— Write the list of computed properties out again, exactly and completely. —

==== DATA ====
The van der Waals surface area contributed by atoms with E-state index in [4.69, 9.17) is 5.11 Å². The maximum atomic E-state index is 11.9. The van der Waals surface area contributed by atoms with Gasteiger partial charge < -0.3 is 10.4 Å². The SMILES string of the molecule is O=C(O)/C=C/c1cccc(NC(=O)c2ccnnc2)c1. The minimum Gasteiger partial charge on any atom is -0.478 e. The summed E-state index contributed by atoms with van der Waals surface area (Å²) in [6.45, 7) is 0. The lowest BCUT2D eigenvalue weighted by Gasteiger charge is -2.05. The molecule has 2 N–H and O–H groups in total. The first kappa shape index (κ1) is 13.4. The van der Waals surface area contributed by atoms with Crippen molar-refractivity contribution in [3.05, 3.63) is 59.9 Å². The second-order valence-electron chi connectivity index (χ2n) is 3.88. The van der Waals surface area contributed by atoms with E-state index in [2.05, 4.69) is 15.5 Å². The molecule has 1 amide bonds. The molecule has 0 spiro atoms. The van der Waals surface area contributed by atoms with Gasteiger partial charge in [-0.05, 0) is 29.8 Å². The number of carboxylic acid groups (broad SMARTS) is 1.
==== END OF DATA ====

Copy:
The van der Waals surface area contributed by atoms with E-state index in [4.69, 9.17) is 5.11 Å². The maximum atomic E-state index is 11.9. The van der Waals surface area contributed by atoms with Gasteiger partial charge < -0.3 is 10.4 Å². The SMILES string of the molecule is O=C(O)/C=C/c1cccc(NC(=O)c2ccnnc2)c1. The minimum Gasteiger partial charge on any atom is -0.478 e. The summed E-state index contributed by atoms with van der Waals surface area (Å²) in [6.45, 7) is 0. The lowest BCUT2D eigenvalue weighted by Gasteiger charge is -2.05. The molecule has 2 N–H and O–H groups in total. The first kappa shape index (κ1) is 13.4. The van der Waals surface area contributed by atoms with Crippen molar-refractivity contribution in [3.05, 3.63) is 59.9 Å². The second-order valence-electron chi connectivity index (χ2n) is 3.88. The van der Waals surface area contributed by atoms with E-state index in [2.05, 4.69) is 15.5 Å². The molecule has 1 amide bonds. The molecule has 0 spiro atoms. The van der Waals surface area contributed by atoms with Gasteiger partial charge in [-0.05, 0) is 29.8 Å². The number of carboxylic acid groups (broad SMARTS) is 1.